Isabel's untimely arrival on the scene last week disrupted the flow of music, not just electricity. Some performances had to be canceled, others postponed, but the season was clearly back on track over the weekend. A sampling of Sunday's many activities made that quite clear.
In the afternoon, Music in the Great Hall opened its 30th anniversary season at Towson Unitarian Universalist Church with an admirably wide-ranging program, featuring seven solid players from around the region. (This was to have been the second presentation of that program, but Friday night's concert was called off due to logistical difficulties caused by the storm.)
There was a brief premiere to start - Preston Hutt's Interlace for clarinet, oboe, violin, viola, cello and piano. A nervous energy propels the neatly woven piece, which has a worried edge even during its few calm passages. The writing is clear, colorful, assured, but the ear is left wanting more. It sounds like it could be the first movement of a larger work.
Mozart's Oboe Quartet did not find oboist Vladimir Lande at his smoothest, technically, but he and his colleagues caught the sunny beauty of the music effectively.
If Fanny Mendelssohn-Hensel had composed under a male pseudonym, she may have received more deserving treatment from music history. Like her brother, Felix Mendelssohn, she possessed a striking lyrical gift, which is particularly impressive in her D minor Piano Trio. That score ought to be much better known. It received a passionate vote of confidence from violinist Peter Sirotin, cellist Lukasz Szyrner and pianist Joel Wizansky.
That tightly blended performance was a highlight of the concert; the collaboration of clarinetist David Drosinos, Sirotin and Wizansky in Bartok's Contrasts was another. They dug strongly into the raucous side of the outer movements; in the finale, they found not just the Hungarian folksiness, but the sly touch of jazz (Benny Goodman commissioned the piece).
There was much to admire, too, in Szyrner's account of Per Slava, a moody, arresting essay for solo cello composed by Krzysztof Penderecki for Mstislav Rostropovich.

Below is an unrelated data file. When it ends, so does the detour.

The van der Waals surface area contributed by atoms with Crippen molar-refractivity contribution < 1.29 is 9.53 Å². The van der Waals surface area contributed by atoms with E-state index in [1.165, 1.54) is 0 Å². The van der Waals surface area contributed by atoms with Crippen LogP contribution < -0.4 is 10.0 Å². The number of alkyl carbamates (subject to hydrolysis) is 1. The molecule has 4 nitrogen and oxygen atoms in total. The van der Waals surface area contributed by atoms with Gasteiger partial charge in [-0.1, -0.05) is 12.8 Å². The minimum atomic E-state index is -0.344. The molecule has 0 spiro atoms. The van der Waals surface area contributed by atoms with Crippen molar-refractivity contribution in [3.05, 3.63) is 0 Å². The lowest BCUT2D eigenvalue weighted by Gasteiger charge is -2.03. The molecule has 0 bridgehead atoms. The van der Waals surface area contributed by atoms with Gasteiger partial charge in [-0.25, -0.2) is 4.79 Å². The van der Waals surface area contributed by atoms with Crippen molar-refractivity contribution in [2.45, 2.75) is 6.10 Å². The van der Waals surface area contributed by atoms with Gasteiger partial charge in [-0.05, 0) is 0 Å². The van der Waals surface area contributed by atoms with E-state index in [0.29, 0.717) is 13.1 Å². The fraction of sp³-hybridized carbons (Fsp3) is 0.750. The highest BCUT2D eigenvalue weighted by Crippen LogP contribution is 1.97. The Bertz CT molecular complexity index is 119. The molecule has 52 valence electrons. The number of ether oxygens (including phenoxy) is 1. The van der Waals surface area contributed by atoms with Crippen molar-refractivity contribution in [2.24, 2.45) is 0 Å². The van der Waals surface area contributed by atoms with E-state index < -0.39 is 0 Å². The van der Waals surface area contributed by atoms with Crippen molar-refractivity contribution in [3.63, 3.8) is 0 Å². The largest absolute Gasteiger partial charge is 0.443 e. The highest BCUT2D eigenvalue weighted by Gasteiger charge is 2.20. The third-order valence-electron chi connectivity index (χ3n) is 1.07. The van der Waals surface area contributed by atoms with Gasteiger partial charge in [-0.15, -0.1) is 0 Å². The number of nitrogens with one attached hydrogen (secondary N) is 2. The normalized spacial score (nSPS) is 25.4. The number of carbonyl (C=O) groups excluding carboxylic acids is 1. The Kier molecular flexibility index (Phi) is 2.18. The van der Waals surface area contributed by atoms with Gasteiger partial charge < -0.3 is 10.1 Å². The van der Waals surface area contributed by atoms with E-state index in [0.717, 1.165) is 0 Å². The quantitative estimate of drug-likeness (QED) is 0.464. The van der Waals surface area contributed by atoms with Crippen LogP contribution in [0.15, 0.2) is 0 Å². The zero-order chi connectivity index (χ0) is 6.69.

The slyly oriental sheen of Poulenc's Rhapsodie Negre, featuring the full ensemble, provided a suitably festive program close.
On Sunday evening, the Shriver Hall Concert Series jumped into the new season with a stellar lineup - the Emerson String Quartet and clarinetist David Shifrin, performing the profoundly beautiful clarinet quintets by Mozart and Brahms.
Each quintet offers a wealth of melodic poetry and a model of structural integrity; if this was all we had from either composer, we would have enough.
Mozart's gentle score inspired a performance of great charm from the players. Shifrin's tone was on the dry side; more varied color would have been welcome. But he and the Emersons remained firmly on the same expressive wavelength, spinning out phrases with remarkable finesse. Every little detail in the score, such as the insistent viola line, superbly articulated by Lawrence Dutton, that emerges in the finale, was attended to in the most natural, engaging manner.
The Brahms quintet, from the composer's last years, is sometimes viewed as practically elegiac. No undue autumnal haze here, but rather open-hearted, intense playing from the ensemble that revealed the aging composer at his most potent. The musicians dedicated their performance to the memory of Stephen Kates, the late, much-missed cellist and teacher who was memorialized earlier on Sunday by friends, colleagues and former students at Peabody Conservatory.